12. Choudhri, Ehsan U. & Hakura, Dalia S., 2006. "Exchange rate pass-through to domestic prices: Does the inflationary environment matter?," Journal of International Money and Finance, Elsevier, vol. 25(4), pages 614-639, June.
  13. Joseph E. Gagnon & Jane Ihrig, 2001. "Monetary policy and exchange rate pass-through," International Finance Discussion Papers 704, Board of Governors of the Federal Reserve System (U.S.).
  14. Rodrigo Cifuentes & Jorge Desormeaux & Claudio González, 2002. "Capital markets in Chile: from financial repression to financial deepening," BIS Papers chapters, in: Bank for International Settlements (ed.), The development of bond markets in emerging economies, volume 11, pages 86-102 Bank for International Settlements.
Full references (including those not matched with items on IDEAS)

This item is not listed on Wikipedia, on a reading list or among the top items on IDEAS.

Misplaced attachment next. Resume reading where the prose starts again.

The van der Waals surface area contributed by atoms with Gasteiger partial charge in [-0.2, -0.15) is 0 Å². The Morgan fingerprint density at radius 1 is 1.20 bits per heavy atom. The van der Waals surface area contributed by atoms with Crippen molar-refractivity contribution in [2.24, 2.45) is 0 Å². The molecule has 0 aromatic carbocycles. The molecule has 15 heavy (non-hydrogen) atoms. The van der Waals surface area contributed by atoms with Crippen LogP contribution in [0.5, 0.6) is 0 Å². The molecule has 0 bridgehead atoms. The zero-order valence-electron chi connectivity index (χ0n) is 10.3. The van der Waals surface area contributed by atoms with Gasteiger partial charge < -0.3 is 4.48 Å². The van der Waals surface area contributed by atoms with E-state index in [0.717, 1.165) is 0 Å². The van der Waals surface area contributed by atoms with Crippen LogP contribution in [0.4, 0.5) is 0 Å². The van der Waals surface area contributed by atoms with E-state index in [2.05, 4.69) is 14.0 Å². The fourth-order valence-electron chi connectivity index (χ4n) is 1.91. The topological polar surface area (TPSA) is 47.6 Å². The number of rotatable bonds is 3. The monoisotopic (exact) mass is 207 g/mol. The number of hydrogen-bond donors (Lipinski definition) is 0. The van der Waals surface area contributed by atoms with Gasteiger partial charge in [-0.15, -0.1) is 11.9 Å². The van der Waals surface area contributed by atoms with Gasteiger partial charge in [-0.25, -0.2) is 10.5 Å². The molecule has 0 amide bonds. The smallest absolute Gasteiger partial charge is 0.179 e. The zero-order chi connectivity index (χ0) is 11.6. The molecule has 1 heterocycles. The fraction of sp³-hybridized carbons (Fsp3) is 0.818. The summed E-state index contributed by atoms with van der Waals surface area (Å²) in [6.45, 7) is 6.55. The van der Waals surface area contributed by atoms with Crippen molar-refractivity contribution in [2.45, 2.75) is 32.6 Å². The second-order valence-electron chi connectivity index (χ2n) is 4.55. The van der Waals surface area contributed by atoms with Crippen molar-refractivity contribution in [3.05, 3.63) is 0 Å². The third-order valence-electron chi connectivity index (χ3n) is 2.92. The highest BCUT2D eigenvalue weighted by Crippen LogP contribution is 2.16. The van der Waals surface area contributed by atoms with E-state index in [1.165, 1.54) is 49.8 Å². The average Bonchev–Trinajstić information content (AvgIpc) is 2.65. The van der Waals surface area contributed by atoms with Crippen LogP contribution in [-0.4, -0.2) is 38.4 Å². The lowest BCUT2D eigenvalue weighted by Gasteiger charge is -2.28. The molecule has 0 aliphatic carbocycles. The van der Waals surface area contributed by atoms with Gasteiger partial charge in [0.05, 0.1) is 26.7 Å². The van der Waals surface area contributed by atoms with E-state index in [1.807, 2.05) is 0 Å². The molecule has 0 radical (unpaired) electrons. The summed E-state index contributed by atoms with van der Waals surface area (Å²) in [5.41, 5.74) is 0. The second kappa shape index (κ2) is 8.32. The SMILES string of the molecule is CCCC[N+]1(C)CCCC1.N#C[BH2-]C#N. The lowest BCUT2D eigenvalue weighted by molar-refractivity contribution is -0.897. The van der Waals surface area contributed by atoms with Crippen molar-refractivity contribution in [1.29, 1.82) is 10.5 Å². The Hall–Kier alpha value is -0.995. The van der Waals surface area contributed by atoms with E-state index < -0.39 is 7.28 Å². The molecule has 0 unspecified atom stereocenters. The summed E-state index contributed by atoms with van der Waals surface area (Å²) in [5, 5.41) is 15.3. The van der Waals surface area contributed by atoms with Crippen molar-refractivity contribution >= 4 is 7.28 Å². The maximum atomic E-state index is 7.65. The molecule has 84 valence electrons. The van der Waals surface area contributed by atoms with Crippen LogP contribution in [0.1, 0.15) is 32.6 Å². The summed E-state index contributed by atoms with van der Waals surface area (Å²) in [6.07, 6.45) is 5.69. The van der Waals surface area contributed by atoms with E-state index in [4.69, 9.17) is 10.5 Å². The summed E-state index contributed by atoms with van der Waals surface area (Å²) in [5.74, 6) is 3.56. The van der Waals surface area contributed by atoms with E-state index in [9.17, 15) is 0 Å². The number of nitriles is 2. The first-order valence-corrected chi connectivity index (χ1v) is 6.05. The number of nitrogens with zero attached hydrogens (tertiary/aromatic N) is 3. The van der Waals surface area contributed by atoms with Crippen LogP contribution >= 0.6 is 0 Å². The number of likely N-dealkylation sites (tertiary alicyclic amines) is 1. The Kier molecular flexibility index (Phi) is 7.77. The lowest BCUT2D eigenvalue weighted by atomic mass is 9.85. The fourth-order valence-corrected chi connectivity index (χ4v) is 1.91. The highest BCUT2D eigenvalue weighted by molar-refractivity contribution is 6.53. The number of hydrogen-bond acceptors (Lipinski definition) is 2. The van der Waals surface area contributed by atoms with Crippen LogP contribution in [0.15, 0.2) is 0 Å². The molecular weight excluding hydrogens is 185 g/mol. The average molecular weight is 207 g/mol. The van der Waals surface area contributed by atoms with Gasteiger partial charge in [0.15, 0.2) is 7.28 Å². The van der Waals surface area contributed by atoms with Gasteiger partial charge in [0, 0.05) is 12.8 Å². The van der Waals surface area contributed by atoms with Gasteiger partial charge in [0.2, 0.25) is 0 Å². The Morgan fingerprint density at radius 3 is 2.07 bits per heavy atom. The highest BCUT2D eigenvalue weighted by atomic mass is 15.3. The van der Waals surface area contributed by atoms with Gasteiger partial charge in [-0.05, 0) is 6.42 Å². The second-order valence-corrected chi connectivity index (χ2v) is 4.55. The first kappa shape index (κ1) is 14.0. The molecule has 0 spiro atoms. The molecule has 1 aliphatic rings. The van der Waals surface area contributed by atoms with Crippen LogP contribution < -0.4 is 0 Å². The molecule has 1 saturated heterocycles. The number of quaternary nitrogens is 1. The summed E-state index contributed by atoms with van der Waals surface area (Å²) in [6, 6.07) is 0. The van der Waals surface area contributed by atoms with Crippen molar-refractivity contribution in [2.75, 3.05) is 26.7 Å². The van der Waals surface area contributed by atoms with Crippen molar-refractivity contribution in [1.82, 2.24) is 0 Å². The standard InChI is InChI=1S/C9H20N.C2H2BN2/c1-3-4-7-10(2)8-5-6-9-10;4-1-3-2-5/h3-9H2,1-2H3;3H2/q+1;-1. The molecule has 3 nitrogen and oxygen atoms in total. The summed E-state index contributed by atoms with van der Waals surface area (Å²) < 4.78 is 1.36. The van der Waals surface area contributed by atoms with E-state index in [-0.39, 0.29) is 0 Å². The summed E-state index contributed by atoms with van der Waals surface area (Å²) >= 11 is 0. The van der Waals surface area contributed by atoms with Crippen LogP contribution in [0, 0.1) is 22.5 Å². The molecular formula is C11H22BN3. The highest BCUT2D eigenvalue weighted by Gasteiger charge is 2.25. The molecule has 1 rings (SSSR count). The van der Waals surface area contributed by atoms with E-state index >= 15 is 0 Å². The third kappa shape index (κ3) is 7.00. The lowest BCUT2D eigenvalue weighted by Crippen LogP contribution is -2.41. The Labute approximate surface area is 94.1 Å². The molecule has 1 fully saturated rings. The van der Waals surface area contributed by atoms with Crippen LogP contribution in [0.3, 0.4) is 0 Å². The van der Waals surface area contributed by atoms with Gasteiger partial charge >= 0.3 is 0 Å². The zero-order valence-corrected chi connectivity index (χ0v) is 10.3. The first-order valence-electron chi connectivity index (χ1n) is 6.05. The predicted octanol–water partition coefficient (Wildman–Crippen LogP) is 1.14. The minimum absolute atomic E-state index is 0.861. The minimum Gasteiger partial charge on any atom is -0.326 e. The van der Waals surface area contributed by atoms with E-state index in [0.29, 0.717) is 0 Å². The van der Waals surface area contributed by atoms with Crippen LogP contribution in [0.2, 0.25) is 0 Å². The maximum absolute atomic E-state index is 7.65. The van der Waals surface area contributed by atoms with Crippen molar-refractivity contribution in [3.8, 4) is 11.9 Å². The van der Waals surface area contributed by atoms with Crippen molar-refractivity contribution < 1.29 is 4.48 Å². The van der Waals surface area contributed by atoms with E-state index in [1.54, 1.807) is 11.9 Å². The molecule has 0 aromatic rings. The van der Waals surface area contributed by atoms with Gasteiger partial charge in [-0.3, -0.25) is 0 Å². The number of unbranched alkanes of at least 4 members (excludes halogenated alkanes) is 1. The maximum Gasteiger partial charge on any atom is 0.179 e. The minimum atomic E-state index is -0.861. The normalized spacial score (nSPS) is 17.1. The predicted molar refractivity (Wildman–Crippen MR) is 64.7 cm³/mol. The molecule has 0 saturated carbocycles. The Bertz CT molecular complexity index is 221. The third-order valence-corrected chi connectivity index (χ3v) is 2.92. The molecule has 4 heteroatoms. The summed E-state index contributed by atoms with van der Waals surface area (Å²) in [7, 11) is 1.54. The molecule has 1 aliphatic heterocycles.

When requesting a correction, please mention this item's handle: RePEc:idb:wpaper:4427. See general information about how to correct material in RePEc.

For technical questions regarding this item, or to correct its authors, title, abstract, bibliographic or download information, contact: (Monica Bazan)

If you have authored this item and are not yet registered with RePEc, we encourage you to do it here. This allows to link your profile to this item. It also allows you to accept potential citations to this item that we are uncertain about.

If references are entirely missing, you can add them using this form.

If the full references list an item that is present in RePEc, but the system did not link to it, you can help with this form.

If you know of missing items citing this one, you can help us creating those links by adding the relevant references in the same way as above, for each refering item. If you are a registered author of this item, you may also want to check the "citations" tab in your profile, as there may be some citations waiting for confirmation.

Please note that corrections may take a couple of weeks to filter through the various RePEc services.

This information is provided to you by IDEAS at the Research Division of the Federal Reserve Bank of St. Louis using RePEc data.